• Mitigate – establish a mitigation strategy and deal with the risk.

For risk mitigation, feasible Courses of Action (CoAs) should be developed to assist in making the mitigation plan. These potential actions comprise the mitigation and or reaction plan. Specifically, given a specific bug’s risk severity, probability, and resulting RAC, the courses of action are the possible mitigate solutions for the risk. Examples include:

— Pre-release —

  • Apply software fix / patch
  • Code refactor
  • Code rewrite
  • Release without the code integrated (re-build)
  • Hold the release and await code fix
  • Cancel the release

— In production —

  • Add to normal backlog and prioritize with normal workflow
  • Pull / create a team to triage and fix
  • Swarm / mob multiple teams on fix
  • Pull back / recall release
  • Release an additional fix as a micro-upgrade

For all risk decisions, those decisions should be recorded and those which remain active need to be tracked. There are many methods available for logging and tracking risk decisions, from spreadsheets to documentation to support tickets. There are entire software platforms expressly designed to track and monitor risk status and record decisions taken (or not) about risks.

Decisions to delay risk mitigations are the most important to track, as they require action and at the speed most business move today, a real risk exists of losing track of risk delay decisions. Therefore a Risk Log or Review should be used to routinely review the status of pending risk decisions and reevaluate them. Risk changes constantly, and risks may significantly change in severity and probability overnight. In reviewing risk decisions regularly, leadership is able to simultaneously ensure both that emerging risks are mitigated and that effort is not wasted unnecessarily (as when effort is put against a risk which has significantly declined in impact due to changes external to the business).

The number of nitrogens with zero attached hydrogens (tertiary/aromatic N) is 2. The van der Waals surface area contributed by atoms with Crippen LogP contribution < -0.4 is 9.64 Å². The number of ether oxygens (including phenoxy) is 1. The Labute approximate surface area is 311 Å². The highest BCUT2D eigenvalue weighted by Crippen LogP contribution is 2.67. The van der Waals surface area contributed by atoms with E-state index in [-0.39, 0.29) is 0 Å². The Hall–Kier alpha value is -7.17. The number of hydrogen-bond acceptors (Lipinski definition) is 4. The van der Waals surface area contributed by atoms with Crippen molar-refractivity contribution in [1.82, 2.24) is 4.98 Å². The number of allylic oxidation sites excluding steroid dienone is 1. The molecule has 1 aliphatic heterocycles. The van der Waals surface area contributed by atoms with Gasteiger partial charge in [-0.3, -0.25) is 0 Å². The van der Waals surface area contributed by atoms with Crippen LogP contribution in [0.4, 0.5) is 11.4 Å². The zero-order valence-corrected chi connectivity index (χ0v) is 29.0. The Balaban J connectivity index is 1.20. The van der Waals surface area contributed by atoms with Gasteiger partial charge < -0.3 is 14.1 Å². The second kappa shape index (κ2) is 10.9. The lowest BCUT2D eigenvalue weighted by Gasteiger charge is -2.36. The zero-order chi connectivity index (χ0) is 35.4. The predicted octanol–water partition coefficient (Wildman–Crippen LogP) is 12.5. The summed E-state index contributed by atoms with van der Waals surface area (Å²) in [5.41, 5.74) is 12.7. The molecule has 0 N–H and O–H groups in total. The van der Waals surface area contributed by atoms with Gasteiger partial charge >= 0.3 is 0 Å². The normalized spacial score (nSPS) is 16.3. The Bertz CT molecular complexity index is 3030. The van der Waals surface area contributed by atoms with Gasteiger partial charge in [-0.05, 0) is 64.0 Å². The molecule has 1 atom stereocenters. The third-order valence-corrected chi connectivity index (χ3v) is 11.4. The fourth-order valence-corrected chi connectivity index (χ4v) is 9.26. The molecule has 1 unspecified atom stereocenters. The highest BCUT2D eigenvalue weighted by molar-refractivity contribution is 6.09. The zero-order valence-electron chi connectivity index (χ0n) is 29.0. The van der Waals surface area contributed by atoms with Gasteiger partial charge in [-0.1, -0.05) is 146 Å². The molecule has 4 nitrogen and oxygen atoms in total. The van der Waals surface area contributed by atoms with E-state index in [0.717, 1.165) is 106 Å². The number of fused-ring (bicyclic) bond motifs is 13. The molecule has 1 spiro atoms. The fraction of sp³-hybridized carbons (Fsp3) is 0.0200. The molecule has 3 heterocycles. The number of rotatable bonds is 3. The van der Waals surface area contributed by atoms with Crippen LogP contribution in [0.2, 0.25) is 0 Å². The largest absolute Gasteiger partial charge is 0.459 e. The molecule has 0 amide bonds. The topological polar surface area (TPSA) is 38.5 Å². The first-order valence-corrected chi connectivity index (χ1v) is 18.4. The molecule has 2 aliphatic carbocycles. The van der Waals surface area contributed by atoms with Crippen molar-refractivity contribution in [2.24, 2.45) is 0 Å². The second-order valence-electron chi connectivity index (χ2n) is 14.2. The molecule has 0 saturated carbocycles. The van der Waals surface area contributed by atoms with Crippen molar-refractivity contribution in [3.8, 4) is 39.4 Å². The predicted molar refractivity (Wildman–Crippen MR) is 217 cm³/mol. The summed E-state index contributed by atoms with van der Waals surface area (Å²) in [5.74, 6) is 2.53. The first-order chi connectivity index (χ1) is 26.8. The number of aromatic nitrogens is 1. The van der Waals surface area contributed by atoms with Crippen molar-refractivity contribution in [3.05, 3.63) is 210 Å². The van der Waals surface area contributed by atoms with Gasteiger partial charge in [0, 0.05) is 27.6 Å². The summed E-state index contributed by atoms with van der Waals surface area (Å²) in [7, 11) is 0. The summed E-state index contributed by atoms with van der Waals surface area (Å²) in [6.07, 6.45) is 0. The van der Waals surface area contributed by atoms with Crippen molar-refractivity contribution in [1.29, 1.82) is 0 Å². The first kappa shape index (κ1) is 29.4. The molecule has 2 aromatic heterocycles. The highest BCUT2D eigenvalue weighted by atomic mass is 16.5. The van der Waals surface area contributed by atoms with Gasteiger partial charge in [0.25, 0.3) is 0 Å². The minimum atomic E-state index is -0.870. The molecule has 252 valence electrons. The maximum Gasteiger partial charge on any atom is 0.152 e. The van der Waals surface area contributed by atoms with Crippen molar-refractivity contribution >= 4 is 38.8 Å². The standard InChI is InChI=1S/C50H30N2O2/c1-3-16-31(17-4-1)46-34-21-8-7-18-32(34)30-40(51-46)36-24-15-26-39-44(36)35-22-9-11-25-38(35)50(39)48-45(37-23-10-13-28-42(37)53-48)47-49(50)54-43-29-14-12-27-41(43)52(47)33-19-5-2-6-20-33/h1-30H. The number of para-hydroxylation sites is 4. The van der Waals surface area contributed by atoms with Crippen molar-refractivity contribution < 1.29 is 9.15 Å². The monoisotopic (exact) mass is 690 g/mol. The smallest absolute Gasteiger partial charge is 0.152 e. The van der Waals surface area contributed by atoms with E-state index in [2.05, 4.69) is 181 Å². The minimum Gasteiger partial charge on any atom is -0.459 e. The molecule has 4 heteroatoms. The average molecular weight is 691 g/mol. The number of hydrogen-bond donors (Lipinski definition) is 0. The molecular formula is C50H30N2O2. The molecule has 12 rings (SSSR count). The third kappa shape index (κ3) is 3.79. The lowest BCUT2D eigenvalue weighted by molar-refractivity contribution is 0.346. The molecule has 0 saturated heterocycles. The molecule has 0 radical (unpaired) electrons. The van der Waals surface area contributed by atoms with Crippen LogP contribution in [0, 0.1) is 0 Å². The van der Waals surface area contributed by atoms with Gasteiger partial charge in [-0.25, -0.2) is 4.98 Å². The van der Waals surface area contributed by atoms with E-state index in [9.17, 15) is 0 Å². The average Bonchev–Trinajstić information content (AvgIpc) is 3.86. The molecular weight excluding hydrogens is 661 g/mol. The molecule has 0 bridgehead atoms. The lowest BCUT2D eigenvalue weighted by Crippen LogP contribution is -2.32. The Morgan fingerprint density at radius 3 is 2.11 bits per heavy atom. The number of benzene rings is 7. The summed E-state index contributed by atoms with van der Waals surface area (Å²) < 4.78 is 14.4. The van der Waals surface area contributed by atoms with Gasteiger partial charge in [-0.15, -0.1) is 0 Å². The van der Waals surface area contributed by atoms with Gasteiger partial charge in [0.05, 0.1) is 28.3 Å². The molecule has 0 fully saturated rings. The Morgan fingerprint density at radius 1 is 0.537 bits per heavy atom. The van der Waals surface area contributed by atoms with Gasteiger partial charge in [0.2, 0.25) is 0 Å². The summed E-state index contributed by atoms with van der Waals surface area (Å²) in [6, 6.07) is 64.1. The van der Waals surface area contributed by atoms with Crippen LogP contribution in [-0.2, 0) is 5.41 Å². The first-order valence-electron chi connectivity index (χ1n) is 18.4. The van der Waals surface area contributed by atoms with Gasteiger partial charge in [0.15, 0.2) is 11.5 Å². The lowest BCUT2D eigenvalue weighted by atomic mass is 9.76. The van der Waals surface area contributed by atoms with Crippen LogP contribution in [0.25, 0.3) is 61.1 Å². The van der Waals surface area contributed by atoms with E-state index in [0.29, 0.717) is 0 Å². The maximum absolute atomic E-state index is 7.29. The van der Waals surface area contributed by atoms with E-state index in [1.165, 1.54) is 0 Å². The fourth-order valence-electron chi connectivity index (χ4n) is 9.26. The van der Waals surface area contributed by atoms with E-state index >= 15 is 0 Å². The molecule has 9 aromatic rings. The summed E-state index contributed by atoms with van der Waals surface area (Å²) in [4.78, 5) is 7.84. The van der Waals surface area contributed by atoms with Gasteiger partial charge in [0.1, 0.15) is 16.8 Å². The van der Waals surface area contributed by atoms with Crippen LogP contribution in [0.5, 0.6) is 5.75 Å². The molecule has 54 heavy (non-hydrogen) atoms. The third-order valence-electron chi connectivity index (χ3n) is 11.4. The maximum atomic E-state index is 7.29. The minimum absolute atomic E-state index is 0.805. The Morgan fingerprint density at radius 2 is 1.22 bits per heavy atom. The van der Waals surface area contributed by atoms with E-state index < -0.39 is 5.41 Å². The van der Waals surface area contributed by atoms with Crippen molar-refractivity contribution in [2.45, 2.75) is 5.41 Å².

Conclusion

I hope you’ve enjoyed this 3-part series. Risk management and error trapping is a complicated and – at times – complex topic. There are many ways to approach these types of systems and many variations on the defense-in-depth model.

The specific implementation your business or organization chooses to adopt should reflect the reality and environment in which you operate, but the basic framework has proven useful across many domains, industries, and is directly adapted from Operational Risk Management as I used to practice and teach it in the military.

Understanding the root cause of your errors, where they slipped through your system, and how to improve your system’s resiliency and robustness are critical skills which you need to develop if they are not already functional. A mindful, purposeful approach to risk decision-making throughout your organization is also critical to your business operations.

Good luck!

 

Chris Alexander is a former U.S. Naval Officer who was an F-14 Tomcat flight officer and instructor. He is Co-Founder and Executive Team Member of AGLX Consulting, creators of the High-Performance Teaming™ model, a Scrum Trainer, Scrum Master, and Agile Coach.